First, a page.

This is a portfolio forecasting spreadsheet model designed for a person or couple nearing or in retirement. Boglehead Wiki article: http://www.bogleheads.org/wiki/Retiree_Portfolio_Model
The current version of the model can be downloaded from Dropbox via this link: Download the current version 15.1 - 2/4/2015: https://www.dropbox.com/s/z441l17guxnh4 ... 1.xls?dl=0
Changes (some of these were added to 15.0 in the last few weeks):
> Fixed SS Restricted Application logic to allow spousal benefits at 70. NOTE: This function still under re-development to allow total flexibility.
> Fixed Protect Sheet setting to allow use of sheet format macros without unprotecting the page.
> Fixed spousal benefits ending date which was not consistent nor based on other person's end date.
> Improved SS benefit input error messages. Added start years to spousal and special amounts.
> Fixed Clear Entries function to skip locked calculated cells that were creating a halt to the macro process and an error message.
Version 15.0 changes:
> Added macros. Macros are clickable buttons that perform various housekeeping tasks, such as clearing all setup data, copying and pasting results for saving, navigating, and showing or hiding gridlines, headers and rows. The model can be used without activating macros. Note: some macros won't work in LibeOffice Calc.
> Add Restricted Application strategy to SS benefits calculation. Also insured largest SS benefit is used by default after a spouse's passing. Fixed issue with File & Suspend that might have affected the calculation for different aged spouses.
> Tied the end of SS benefits due to a spouse passing, and the change to the single tax rate, to the Age section entry to eliminate the need to multiple post this entry.
> Example case data has been expanded to use every user input item to increase the possibly of revealing programming errors. A macro is now available to clear nearly all input items for a clean start.
> 2015 tax rates and factors are used. Changed default tax escalation rate to 2.5% from 2.7% to better reflect recent historic and average since the last tax rate change in 2003.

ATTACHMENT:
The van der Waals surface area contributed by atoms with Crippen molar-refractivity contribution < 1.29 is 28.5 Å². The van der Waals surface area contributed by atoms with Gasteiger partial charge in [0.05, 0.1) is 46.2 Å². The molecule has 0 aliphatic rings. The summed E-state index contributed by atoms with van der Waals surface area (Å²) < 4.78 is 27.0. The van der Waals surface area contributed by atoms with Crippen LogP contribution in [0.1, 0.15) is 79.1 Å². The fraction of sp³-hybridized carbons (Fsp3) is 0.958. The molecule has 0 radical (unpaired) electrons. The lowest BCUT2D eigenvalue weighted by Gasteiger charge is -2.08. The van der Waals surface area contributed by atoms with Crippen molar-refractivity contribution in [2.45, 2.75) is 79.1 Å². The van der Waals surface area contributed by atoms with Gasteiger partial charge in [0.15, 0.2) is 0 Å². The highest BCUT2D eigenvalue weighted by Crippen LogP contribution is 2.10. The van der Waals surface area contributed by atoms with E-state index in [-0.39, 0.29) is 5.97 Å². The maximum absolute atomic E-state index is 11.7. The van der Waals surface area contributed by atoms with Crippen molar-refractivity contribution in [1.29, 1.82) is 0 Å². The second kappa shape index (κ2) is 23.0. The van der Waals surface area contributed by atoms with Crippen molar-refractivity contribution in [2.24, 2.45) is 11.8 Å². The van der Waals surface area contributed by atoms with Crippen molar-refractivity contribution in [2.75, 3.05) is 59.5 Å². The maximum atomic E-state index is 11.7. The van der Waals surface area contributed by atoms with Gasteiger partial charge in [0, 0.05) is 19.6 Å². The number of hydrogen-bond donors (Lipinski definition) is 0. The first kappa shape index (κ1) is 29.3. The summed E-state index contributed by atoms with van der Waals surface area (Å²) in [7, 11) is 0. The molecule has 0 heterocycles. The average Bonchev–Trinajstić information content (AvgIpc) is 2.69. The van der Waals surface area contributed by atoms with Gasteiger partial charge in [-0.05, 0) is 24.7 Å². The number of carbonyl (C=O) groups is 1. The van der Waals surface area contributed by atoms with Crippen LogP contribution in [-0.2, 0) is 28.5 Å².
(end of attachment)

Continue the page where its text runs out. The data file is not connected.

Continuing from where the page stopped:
> Added to the Setup page a beta test of a Cash Flow diagram.
> Example data story moved to cell comments in far left section of green section title labels.
> Documented that annual percent changes in retirement income and IRA withdrawals can either increase or decrease the result.
> Added areas on the right side of the Setup page for the user to make notes.
> Added print areas to each page that allows printing of the primary data on the page. Adjust sizing etc. for your own printer.
> Complete review and update of Setup page cell help comments. Improved error messages. Example story moved to left-most cell in each section's title bar.Download a previous version 14.93 - 10/24/2014: https://www.dropbox.com/s/3vk9ag0crqalf ... 3.xls?dl=0
Some user comments: "Great tool - excellent - a gem - useful tool - truly wonderful spreadsheet - very good tool - Two thumbs up - Excellent work - amazing work - a very useful tool - Great tool - by far the best tool I have come across for conversion decisions."The Excel 2003 model can used with the free program LibreOffice Calc [recommended!], available here: http://www.libreoffice.org/default/
and Google Sheets and Excel Online. (Note: some macros will not work using Calc and selecting them will result in an error and the macro editor opening. If this happens, close the editor and don't use that macro.)
Background (original 2012 post):
I recently started a thread to get advice on whether, as a retiree, I should do some Roth conversions as I have none presently. I got some good advice and ideas, and over the next month I hope to decide whether to do it or not. That thread is here: http://www.bogleheads.org/forum/viewtopic.php?f=1&t=96928
As part of that effort I created an Excel 2003 model (following the advice of many to "just create a model") to try and get a handle on all the investment accounts, income sources, living expenses, and taxes that we have, and see how a series of Roth conversions would impact our financial situation. After creating and using it, I thought I could get some beta testers by adding some instructions and user-friendly features and sharing it, and that has worked out well as users have found some errors and have made useful suggestions for improving it. So I have continued to provide it as a service to my fellow Bogleheads, and others that may stumble upon it.